February 9th, 2005At just three years old, Great River Hospice recently ranked in the 95th percentile among hospices nationwide that participate in satisfaction surveys conducted by Press Ganey Associates, the nation’s leader in health-care surveys. Great River Hospice is a service of Great River Medical Center.
The hospice received the highest score in direct patient services such as pain control, education, skill of staff, spiritual needs and availability and responsiveness of staff.
“We were extremely pleased to see the high scores on our surveys,” said Chris Oleson, director, Great River Hospice. “It shows progress in improving end-of-life care in our community. Positive feedback from our patients and families will encourage others to use hospice. We also are striving to increase the use of hospice care by educating the health-care community and the public.”
The admission criterion to hospice is a prognosis of six months or less to live if the disease follows its normal course. Many patients have cancer, but hospice also accepts patients with AIDS, amyotrophic lateral sclerosis, dementia, end-stage heart and renal failure, end-stage lung and liver disease failure, stroke and natural aging that causes the body’s systems to wear out.
“Patients who are admitted soon after a physician determines their prognosis receive the fullest benefit from the program,” Oleson said. “The greatest financial benefit is that hospice is paid for by most insurance and Medicare. That includes visits by our interdisciplinary team, medications to relieve pain and other symptoms, and necessary equipment.”
The emotional benefits of establishing early relationships with a nurse, social worker, chaplain if desired, and other members of the hospice team, help patients make the final transitions of their lives.
“When there’s time, the hospice team helps families and patients work on end-of-life issues that have an impact on the family after their loved one is gone,” Oleson said. “For example, patients may want to restore relationships or see children they haven’t seen in years. Our training and experience helps us lead them through the journey, first by helping them accept their own death and then helping families prepare by teaching them about signs that death is imminent and helping with funeral planning.”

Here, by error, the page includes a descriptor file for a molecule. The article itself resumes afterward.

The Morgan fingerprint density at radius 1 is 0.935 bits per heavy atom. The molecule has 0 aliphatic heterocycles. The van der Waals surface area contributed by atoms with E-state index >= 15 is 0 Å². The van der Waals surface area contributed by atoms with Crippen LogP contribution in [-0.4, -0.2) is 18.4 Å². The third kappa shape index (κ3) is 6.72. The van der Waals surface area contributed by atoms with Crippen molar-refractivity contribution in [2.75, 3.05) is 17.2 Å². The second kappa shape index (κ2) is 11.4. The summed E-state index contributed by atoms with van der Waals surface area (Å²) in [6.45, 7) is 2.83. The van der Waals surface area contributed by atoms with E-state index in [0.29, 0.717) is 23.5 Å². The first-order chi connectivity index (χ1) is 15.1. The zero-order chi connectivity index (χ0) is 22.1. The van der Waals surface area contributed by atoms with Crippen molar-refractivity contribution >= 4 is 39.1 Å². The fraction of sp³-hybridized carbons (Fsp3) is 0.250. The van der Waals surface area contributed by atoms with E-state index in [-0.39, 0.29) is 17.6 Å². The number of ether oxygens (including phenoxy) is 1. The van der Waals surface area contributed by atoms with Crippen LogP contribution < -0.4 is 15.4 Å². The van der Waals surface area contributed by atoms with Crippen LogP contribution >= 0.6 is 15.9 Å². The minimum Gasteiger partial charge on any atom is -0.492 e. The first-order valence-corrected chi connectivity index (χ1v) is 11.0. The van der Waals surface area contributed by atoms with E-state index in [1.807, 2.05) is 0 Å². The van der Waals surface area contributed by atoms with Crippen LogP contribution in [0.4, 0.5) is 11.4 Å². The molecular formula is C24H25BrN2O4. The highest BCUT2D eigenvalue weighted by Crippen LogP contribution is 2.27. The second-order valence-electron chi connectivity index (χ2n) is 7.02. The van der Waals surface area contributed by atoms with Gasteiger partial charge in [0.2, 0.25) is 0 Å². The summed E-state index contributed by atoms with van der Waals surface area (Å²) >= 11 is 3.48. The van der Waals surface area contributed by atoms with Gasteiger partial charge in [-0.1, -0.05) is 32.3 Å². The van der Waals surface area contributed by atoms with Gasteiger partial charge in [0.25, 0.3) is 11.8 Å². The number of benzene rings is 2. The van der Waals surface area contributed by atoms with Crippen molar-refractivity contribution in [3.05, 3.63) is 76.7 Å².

Every hospice patient receives a lap quilt made by an anonymous local church organization. Families often ask hospice team members, family members and friends to sign the back. Many times, the quilts are displayed at funerals.
Although patients are involved with hospice for six month or less, families receive bereavement care for 13 months after the death. This includes telephone calls, visits if needed, informational mailings, referrals for counseling and bereavement workshops.
Great River Hospice receives comments like this nearly every day: “Thanks to all of you for helping us through such a sad experience and yet making us, as a family, feel like we were doing OK in our caring for Mom. We really needed to feel this. Our nurse took the time to talk to Mom and us. The chaplain was such a blessing at the most-needed time. We just feel like everyone really and sincerely cared.”